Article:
The Alt-Right flourishes in online forums like 4chan or Reddit and has snowballed on Twitter. The movement’s archetypal adherent relishes online anonymity to engage in social media meme warfare, exhibiting supremacism, populism, conspiracism and masculinism – basically the sketch of the infamous PTI troll.

The Alt-Right masculinism exhibits in how it targets influential women, be it Malala Yousafzai or Qandeel Baloch. The PTI troll’s spewing of venom against the party’s female critics – like Marvi Sirmed, Ayesha Siddiqa or Gul Bukhari – is similarly a corollary of a supremacist core of male nationalists. This is despite women being instrumental in propagating Alt-Right movements – the chiefs of Front National and AfD, for instance, are women.

The Alt-Right’s animosity against the liberal Social Justice Warriors (SJWs) is akin to the PTI trolls’ perpetual battle against ‘liberal fascists’, ‘pseudo liberals’ or ‘sickulars’ (seculars). The proliferation of allegations of being ‘patwari’ for anyone critical of PTI policies is similar to the “cuckservatives” and “sh**libs” neologism used by Trump supporters for traditional Republicans and Democrats respectively.

The Alt-Right did not, of course, synthesise white nationalism, and its intrinsic supremacism. Similarly the PTI did not manufacture Pakistani nationalism. In fact, the very reason that unlike its contemporaries PTI’s Alt-Right movement isn’t founded upon the supremacy of a particular race or ethnicity is because it has borrowed the Pakistani supremacist ideology from school curricula and state propaganda, which is based on an Islamo-nationalist identity.

This adherence to a fabricated, monolithic, nationalistic idea overlaps with the military’s unwritten manifesto and elucidates PTI’s fixation with the Army, despite posing to be an antithesis to state establishment. This also explains the PTI’s repudiation of provincial or ethnic nationalist drives in Khyber Pakhtunkhwa, Balochistan or Sindh.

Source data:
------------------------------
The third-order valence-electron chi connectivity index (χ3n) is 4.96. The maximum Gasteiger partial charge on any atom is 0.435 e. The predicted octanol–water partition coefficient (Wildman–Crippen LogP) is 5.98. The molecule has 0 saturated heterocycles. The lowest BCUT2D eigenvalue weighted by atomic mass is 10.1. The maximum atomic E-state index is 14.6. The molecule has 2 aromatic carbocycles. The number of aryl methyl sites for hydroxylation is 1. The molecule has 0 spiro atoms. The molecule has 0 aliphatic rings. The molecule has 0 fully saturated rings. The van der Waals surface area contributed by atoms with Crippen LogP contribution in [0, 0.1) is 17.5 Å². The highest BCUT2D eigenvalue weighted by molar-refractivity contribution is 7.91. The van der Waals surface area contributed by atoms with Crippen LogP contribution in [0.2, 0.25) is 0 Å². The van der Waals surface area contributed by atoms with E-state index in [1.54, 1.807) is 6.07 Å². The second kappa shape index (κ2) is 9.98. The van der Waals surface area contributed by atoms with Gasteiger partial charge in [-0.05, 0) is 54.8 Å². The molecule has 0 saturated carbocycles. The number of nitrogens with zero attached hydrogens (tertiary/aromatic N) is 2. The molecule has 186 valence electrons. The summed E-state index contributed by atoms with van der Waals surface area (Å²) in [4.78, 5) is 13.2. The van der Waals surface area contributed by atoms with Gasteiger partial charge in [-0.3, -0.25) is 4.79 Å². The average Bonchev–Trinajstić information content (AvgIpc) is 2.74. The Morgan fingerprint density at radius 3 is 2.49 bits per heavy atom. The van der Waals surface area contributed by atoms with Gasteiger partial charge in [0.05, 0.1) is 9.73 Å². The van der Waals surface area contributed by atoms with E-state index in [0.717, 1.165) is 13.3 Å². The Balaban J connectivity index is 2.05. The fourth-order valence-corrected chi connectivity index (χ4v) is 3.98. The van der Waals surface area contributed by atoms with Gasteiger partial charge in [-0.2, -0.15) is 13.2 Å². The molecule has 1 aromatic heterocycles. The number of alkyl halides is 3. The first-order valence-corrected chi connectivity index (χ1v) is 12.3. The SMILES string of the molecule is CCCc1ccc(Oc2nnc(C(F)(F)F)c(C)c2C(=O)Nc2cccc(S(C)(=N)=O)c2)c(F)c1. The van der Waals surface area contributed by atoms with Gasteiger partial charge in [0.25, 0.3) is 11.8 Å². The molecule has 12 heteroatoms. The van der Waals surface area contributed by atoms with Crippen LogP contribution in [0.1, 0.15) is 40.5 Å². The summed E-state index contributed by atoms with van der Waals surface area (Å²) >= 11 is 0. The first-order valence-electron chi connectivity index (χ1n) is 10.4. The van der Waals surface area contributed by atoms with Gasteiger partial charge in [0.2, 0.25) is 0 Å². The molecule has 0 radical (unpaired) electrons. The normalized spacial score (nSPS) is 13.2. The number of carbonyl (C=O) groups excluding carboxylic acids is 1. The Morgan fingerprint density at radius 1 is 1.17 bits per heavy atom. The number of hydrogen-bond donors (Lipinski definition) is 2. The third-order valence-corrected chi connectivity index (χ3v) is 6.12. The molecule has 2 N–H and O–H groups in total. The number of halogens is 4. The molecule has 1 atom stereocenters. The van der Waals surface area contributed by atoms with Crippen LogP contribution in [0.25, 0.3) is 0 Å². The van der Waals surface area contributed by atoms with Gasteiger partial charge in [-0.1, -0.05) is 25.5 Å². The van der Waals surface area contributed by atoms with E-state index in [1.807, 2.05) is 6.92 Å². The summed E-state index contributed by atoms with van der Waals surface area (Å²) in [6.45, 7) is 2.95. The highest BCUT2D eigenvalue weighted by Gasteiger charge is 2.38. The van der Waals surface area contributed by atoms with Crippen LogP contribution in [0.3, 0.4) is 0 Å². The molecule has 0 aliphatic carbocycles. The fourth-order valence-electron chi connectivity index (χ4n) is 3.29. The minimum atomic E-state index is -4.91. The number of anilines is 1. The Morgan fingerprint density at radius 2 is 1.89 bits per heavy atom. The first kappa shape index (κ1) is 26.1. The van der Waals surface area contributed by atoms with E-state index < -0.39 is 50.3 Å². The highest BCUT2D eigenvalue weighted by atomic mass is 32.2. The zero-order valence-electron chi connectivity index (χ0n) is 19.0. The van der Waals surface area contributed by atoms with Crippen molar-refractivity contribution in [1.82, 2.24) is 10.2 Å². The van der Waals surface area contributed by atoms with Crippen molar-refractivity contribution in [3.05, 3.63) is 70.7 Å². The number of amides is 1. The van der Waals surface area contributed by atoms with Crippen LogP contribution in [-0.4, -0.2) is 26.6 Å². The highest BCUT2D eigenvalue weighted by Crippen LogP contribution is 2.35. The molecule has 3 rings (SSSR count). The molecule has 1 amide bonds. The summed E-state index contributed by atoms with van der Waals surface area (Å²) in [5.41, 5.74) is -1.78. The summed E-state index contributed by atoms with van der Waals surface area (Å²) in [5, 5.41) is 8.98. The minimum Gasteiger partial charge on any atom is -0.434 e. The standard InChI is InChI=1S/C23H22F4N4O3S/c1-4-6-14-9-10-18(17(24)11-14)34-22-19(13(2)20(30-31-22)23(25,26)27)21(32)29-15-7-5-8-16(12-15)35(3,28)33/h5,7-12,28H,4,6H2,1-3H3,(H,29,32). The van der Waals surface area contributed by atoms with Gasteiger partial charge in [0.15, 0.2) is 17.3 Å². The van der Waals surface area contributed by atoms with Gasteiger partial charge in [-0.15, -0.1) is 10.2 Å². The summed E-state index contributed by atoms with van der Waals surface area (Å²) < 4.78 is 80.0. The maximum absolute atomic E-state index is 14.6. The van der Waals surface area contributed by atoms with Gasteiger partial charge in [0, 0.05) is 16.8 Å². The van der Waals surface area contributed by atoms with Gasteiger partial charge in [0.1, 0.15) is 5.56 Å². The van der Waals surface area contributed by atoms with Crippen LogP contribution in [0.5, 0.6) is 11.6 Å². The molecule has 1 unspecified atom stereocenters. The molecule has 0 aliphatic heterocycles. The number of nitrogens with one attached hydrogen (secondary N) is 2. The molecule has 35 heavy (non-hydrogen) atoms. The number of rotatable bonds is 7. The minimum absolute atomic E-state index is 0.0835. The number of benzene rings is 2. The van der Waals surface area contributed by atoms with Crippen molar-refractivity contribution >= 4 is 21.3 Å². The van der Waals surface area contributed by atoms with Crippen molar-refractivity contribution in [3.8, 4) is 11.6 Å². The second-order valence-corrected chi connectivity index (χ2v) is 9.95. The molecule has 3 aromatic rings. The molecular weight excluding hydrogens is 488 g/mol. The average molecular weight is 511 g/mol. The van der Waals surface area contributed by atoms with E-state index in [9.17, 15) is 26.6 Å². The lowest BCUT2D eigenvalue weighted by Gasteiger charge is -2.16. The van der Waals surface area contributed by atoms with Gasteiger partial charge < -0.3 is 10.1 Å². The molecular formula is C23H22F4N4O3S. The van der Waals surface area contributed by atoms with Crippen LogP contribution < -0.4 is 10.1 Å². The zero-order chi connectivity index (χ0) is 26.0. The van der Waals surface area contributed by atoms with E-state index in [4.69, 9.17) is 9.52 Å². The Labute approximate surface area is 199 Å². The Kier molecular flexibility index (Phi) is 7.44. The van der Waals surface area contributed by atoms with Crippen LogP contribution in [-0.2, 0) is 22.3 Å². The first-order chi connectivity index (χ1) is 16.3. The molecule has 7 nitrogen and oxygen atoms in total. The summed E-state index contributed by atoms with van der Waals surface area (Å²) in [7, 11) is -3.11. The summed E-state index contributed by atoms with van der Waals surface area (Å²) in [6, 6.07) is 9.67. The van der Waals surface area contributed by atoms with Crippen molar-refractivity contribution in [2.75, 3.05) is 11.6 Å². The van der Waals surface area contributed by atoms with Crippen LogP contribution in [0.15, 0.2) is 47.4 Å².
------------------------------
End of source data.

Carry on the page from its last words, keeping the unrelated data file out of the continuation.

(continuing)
While the PTI hasn’t crafted any of these age-old ideas, like other global Alt-Right movements it has remoulded nationalism into consumable packages for the millennials. The emphasis on youth, in addition to being a claim over the nation’s future, is also a rallying call for gullible youngsters to a larger-than-life bandwagon of ‘change’.

The rhetorical splattering of terms like Freedom, Justice, National, common to Far-Right and Alt-Right parties and movements affiliated to them – including the PTI – is designed to appeal to this very idea of ‘change’. This in turn allows a wide array of fanatics to be mustered under one haughty, narcissistic umbrella, whether it’s Brexit, Donald Trump or Imran Khan.

But the problem inherent to Alt-Right’s DNA is its self-inflicted fixation on antagonism, resulting in dearth of actual policymaking vis-à-vis the much touted problems. It is this awkwardly unfamiliar position of being a part of the establishment, after a scathingly outrageous opposition campaign, that Trump finds himself in. Perhaps Imran Khan blew up his chance of being the definitive ‘alternative’ after overloading his movement with establishment rejects.

Kunwar Khuldune Shahid is a former member of staffHe can be reached at Follow him on Twitter